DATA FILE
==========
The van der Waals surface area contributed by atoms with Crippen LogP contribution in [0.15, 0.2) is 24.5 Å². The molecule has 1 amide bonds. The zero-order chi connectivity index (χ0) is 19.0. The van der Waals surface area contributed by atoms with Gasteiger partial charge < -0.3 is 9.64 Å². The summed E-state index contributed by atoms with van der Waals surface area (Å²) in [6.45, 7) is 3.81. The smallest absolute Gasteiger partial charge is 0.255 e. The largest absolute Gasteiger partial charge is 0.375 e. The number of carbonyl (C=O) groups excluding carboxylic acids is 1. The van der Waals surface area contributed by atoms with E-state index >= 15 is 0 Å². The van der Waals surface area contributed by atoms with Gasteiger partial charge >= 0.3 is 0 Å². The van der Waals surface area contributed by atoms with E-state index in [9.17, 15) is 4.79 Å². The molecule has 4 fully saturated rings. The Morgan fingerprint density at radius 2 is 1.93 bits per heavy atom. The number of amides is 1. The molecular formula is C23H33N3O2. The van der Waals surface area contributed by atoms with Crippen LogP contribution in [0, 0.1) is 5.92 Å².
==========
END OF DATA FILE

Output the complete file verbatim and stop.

The van der Waals surface area contributed by atoms with Crippen LogP contribution in [0.15, 0.2) is 24.5 Å². The molecule has 1 amide bonds. The zero-order chi connectivity index (χ0) is 19.0. The van der Waals surface area contributed by atoms with Gasteiger partial charge < -0.3 is 9.64 Å². The summed E-state index contributed by atoms with van der Waals surface area (Å²) in [6.45, 7) is 3.81. The smallest absolute Gasteiger partial charge is 0.255 e. The largest absolute Gasteiger partial charge is 0.375 e. The number of carbonyl (C=O) groups excluding carboxylic acids is 1. The van der Waals surface area contributed by atoms with E-state index >= 15 is 0 Å². The van der Waals surface area contributed by atoms with Gasteiger partial charge >= 0.3 is 0 Å². The van der Waals surface area contributed by atoms with E-state index in [9.17, 15) is 4.79 Å². The molecule has 4 fully saturated rings. The Morgan fingerprint density at radius 2 is 1.93 bits per heavy atom. The number of amides is 1. The molecular formula is C23H33N3O2. The van der Waals surface area contributed by atoms with Crippen LogP contribution in [0, 0.1) is 5.92 Å².